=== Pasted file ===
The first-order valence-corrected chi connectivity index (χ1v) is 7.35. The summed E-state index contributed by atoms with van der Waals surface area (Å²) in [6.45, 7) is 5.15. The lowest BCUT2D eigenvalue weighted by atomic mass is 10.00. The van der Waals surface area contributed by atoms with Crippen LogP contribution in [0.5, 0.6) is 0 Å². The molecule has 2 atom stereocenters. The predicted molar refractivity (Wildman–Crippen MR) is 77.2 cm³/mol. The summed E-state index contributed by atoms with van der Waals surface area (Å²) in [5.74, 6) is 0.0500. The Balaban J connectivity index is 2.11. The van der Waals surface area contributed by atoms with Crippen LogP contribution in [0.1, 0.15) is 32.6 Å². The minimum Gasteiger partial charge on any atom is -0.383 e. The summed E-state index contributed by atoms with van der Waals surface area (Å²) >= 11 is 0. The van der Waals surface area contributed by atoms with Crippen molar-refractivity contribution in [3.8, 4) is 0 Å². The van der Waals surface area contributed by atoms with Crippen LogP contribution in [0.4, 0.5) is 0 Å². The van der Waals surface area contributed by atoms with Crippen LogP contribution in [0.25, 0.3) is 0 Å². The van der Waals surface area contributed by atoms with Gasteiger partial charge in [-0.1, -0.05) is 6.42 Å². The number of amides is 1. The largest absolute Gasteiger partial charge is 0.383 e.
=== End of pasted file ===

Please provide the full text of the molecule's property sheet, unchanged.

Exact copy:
The first-order valence-corrected chi connectivity index (χ1v) is 7.35. The summed E-state index contributed by atoms with van der Waals surface area (Å²) in [6.45, 7) is 5.15. The lowest BCUT2D eigenvalue weighted by atomic mass is 10.00. The van der Waals surface area contributed by atoms with Crippen LogP contribution in [0.5, 0.6) is 0 Å². The molecule has 2 atom stereocenters. The predicted molar refractivity (Wildman–Crippen MR) is 77.2 cm³/mol. The summed E-state index contributed by atoms with van der Waals surface area (Å²) in [5.74, 6) is 0.0500. The Balaban J connectivity index is 2.11. The van der Waals surface area contributed by atoms with Crippen LogP contribution in [0.1, 0.15) is 32.6 Å². The minimum Gasteiger partial charge on any atom is -0.383 e. The summed E-state index contributed by atoms with van der Waals surface area (Å²) >= 11 is 0. The van der Waals surface area contributed by atoms with Crippen molar-refractivity contribution in [3.8, 4) is 0 Å². The van der Waals surface area contributed by atoms with Crippen LogP contribution in [0.4, 0.5) is 0 Å². The van der Waals surface area contributed by atoms with Crippen LogP contribution in [0.25, 0.3) is 0 Å². The van der Waals surface area contributed by atoms with Gasteiger partial charge in [-0.1, -0.05) is 6.42 Å². The number of amides is 1. The largest absolute Gasteiger partial charge is 0.383 e.